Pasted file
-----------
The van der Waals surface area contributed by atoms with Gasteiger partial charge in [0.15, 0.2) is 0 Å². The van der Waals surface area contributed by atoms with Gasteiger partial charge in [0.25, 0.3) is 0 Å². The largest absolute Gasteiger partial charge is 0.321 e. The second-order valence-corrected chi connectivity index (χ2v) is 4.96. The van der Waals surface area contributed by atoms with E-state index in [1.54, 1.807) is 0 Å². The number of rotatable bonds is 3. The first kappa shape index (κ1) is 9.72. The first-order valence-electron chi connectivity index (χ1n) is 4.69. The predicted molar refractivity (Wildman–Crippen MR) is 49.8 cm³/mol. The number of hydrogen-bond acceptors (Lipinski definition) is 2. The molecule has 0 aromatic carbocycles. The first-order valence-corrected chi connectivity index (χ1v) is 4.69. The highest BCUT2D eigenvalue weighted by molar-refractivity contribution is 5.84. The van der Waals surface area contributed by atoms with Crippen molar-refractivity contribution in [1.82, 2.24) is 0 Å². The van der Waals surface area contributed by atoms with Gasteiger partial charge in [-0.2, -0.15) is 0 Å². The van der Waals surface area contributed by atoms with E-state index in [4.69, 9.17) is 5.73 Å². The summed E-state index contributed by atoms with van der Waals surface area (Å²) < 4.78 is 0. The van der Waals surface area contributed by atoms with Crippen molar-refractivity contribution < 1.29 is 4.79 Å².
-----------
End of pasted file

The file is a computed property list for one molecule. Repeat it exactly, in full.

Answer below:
The van der Waals surface area contributed by atoms with Gasteiger partial charge in [0.15, 0.2) is 0 Å². The van der Waals surface area contributed by atoms with Gasteiger partial charge in [0.25, 0.3) is 0 Å². The largest absolute Gasteiger partial charge is 0.321 e. The second-order valence-corrected chi connectivity index (χ2v) is 4.96. The van der Waals surface area contributed by atoms with E-state index in [1.54, 1.807) is 0 Å². The number of rotatable bonds is 3. The first kappa shape index (κ1) is 9.72. The first-order valence-electron chi connectivity index (χ1n) is 4.69. The predicted molar refractivity (Wildman–Crippen MR) is 49.8 cm³/mol. The number of hydrogen-bond acceptors (Lipinski definition) is 2. The molecule has 0 aromatic carbocycles. The first-order valence-corrected chi connectivity index (χ1v) is 4.69. The highest BCUT2D eigenvalue weighted by molar-refractivity contribution is 5.84. The van der Waals surface area contributed by atoms with Crippen molar-refractivity contribution in [1.82, 2.24) is 0 Å². The van der Waals surface area contributed by atoms with Gasteiger partial charge in [-0.2, -0.15) is 0 Å². The van der Waals surface area contributed by atoms with E-state index in [4.69, 9.17) is 5.73 Å². The summed E-state index contributed by atoms with van der Waals surface area (Å²) < 4.78 is 0. The van der Waals surface area contributed by atoms with Crippen molar-refractivity contribution < 1.29 is 4.79 Å².